What does the Oculus Rift mean for education?

I’m pretty excited about the Oculus Rift. Incase you’ve missed it, the Oculus Rift is a Virtual Reality headset that was initially a kickstarter project that while successful on kickstarter has since found even more big money backers. Playing on it goes something like this:

We’ve seen VR headsets before, several were released in the mid 90s such as the Virtual I/O iGlasses and Virtual Boy (does that count?) but they never really took off for various reasons;  Of course most blame Craig Charles in Cyber Zone (don’t bother looking it up). This time however, I believe it’s different and that it will have uptake. As any successful technology is bound too have an effect on education I wonder what that effect is, I think an even effect bigger than the surge of top notch surgeons we’ll undoubtedly see after the release of simulator surgeon 2013 [1].

I think its success will be based on a number of things:

  • The Cost

At £200 for the development kit the Oculus Rift, while not cheap is still less than the price  of an iPad.

  • The Backers

John Carmack is it’s  Chief Technology Officer, Gabe Newell  gives it the nod (with various Valve games already supporting it), Cliffy B is an investor.  For those not really interested in gaming, imagine that Scorsese, Lynch and the Coens had all just invested their own time and money in Coronation Street the Movie. You wouldn’t have thought it could be an interesting project; but check out the talent!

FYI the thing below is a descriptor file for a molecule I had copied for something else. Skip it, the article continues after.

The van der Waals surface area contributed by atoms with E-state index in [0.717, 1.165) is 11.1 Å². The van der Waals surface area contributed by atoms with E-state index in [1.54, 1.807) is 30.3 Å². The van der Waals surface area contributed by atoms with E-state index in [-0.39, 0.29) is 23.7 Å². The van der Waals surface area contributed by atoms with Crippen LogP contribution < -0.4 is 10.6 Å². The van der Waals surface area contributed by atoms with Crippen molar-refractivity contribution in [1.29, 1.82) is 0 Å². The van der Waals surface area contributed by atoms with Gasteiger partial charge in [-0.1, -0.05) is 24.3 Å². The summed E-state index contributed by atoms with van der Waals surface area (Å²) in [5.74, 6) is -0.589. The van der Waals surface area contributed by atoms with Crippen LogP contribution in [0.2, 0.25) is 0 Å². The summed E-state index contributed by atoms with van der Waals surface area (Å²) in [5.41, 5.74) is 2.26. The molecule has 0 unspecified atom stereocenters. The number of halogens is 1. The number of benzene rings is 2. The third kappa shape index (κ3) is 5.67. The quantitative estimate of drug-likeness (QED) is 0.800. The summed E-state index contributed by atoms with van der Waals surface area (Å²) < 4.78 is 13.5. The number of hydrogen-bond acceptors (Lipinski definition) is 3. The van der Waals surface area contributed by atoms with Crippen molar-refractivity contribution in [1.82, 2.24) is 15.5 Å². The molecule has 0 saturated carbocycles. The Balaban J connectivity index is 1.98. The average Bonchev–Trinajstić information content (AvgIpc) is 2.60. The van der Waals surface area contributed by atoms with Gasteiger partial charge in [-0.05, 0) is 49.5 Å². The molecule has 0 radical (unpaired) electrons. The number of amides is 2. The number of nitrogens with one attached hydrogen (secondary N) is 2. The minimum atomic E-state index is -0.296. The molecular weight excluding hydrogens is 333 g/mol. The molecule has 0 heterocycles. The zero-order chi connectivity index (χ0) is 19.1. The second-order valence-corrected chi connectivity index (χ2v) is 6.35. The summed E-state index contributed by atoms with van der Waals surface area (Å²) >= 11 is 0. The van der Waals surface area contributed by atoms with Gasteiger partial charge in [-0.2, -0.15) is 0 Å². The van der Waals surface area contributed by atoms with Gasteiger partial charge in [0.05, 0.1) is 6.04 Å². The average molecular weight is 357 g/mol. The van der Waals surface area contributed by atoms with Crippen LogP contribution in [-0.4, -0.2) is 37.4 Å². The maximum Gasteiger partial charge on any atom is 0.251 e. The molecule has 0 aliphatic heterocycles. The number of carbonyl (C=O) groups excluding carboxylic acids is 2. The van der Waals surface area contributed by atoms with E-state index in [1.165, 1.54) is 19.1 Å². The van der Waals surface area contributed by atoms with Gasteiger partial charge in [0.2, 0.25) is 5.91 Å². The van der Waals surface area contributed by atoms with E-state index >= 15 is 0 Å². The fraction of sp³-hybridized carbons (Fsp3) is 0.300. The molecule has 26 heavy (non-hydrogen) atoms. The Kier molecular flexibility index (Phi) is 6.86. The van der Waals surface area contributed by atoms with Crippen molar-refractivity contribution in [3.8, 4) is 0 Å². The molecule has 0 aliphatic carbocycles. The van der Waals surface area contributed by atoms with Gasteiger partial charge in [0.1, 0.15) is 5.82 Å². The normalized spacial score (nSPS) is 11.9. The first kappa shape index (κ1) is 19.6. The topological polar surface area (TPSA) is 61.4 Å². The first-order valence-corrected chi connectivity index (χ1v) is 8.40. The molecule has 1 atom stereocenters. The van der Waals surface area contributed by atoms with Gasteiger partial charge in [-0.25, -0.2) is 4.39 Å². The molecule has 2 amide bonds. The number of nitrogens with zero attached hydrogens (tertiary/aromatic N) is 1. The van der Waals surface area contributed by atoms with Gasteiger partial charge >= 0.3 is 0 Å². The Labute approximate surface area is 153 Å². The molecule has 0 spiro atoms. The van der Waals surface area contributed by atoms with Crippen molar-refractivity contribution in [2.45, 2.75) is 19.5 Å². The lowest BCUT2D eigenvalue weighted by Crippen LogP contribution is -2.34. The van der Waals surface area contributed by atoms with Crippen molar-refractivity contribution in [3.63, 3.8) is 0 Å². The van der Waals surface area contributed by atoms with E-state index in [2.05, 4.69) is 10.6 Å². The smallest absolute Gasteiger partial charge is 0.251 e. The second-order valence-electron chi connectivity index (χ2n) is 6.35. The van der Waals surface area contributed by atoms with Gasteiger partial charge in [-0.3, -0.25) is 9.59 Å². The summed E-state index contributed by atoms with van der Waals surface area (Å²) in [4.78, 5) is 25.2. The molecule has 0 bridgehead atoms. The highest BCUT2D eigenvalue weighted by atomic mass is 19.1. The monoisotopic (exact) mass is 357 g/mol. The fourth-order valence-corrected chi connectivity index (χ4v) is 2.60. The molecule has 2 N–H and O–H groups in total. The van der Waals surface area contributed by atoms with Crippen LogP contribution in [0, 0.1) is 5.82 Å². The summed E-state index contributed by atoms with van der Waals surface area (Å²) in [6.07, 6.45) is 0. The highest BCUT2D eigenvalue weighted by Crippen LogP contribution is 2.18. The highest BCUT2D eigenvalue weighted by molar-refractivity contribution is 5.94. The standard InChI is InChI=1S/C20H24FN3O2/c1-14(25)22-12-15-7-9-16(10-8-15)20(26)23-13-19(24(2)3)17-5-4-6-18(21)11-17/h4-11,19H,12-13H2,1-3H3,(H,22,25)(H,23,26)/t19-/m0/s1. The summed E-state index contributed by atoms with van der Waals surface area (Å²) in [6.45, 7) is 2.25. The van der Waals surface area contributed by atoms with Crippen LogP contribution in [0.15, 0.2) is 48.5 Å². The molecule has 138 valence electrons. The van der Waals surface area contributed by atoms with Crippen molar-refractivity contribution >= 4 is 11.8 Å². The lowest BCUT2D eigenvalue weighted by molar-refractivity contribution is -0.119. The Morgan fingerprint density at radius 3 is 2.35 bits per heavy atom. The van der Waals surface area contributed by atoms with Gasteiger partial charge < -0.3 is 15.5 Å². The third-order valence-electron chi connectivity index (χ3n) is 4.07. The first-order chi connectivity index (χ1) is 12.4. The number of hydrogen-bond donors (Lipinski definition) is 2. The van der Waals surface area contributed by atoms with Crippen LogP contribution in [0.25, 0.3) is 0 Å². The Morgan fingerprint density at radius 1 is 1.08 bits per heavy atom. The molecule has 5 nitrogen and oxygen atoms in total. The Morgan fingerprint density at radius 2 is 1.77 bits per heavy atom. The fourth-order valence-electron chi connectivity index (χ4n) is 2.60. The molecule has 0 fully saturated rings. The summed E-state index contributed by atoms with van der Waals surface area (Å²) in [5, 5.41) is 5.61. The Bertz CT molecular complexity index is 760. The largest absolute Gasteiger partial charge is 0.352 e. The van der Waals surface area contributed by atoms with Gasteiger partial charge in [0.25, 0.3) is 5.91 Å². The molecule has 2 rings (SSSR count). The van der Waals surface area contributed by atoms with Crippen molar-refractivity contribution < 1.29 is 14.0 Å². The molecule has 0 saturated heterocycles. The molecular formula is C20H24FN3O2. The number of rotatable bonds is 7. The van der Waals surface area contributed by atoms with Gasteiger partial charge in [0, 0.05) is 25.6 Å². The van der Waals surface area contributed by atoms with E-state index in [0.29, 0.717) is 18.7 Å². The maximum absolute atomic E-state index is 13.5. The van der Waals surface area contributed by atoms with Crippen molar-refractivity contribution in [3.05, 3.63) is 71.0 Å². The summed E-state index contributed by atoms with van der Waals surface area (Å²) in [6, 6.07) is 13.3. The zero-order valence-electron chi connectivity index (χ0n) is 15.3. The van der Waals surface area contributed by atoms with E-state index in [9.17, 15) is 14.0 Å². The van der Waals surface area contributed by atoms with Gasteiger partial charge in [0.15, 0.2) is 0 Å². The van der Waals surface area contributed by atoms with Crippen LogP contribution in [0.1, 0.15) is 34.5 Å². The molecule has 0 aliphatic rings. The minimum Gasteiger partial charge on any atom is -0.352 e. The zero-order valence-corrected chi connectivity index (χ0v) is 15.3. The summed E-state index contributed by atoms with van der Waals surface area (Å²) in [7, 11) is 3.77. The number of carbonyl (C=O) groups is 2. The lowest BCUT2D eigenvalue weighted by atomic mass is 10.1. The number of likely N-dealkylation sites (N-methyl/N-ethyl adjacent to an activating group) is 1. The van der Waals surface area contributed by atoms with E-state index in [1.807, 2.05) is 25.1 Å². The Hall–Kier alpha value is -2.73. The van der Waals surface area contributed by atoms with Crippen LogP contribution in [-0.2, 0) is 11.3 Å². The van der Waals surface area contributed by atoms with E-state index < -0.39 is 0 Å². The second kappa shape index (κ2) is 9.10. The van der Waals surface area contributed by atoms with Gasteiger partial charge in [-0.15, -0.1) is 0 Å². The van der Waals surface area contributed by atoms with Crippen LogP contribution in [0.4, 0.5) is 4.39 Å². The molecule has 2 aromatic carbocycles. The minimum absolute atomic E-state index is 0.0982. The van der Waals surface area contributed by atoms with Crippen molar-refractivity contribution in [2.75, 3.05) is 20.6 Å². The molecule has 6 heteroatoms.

• The Development Tools

This is the most important to me. The development tools are accessible. The source SDK, Unreal Engine and Unity all support the Oculus Rift! Even more exciting is the prospect of using it with technologies such as WebGL.

But suppose it does take off? What does it mean for education? There has been some chatter on the web about serious games  and, of course, educations best friend; second life. These posts explore the learning experience of simply emulating being in a situation, but I think there are much more available to us than that. For example, Mark Johnson blogged about the immersive experience of the Oculus Rift and how it might engage learners by limiting the learner’s environment and being able to get closer to the emotional aspects of learning. If they get bored you can’t just pick up your phone to tweet ‘bored’. You have to tell the experience somehow, look away perhaps. Now how does a VR MOOC respond to that?

I think Marks post is exciting, but education isn’t just about consuming stuff? For a device that doesn’t even have a consumer version the development tools for the Rift are astonishingly accessible and I wonder what else is down the road. Being easily able to create and share immersive experiences sounds pretty good to me. While I don’t think we’ll see classes of students all wearing headsets, the Rift seems fun and I don’t mean fun in the same way we tried to convince kids the Raspberry Pi was fun; actually fun enough to drive them to do something with it.

Edit: since posting this I’ve been playing with getting my Rift working with WebGL trying to get my web browser ‘Rift Enabled’.  I’ve not got very far yet but I think getting HTML 5 3D is pretty cool. I’ve been using websockets to send the tracking information. Since I’ve only been giving the tires a kick I’ve been posting updates about my playtime on my experimental blog, the first of which can be found here.

[1]Surgery Simulator 2013, combine this with the Oculus Rift for instant Surgeons:

 

Leave a Reply

Your email address will not be published. Required fields are marked *

This site uses Akismet to reduce spam. Learn how your comment data is processed.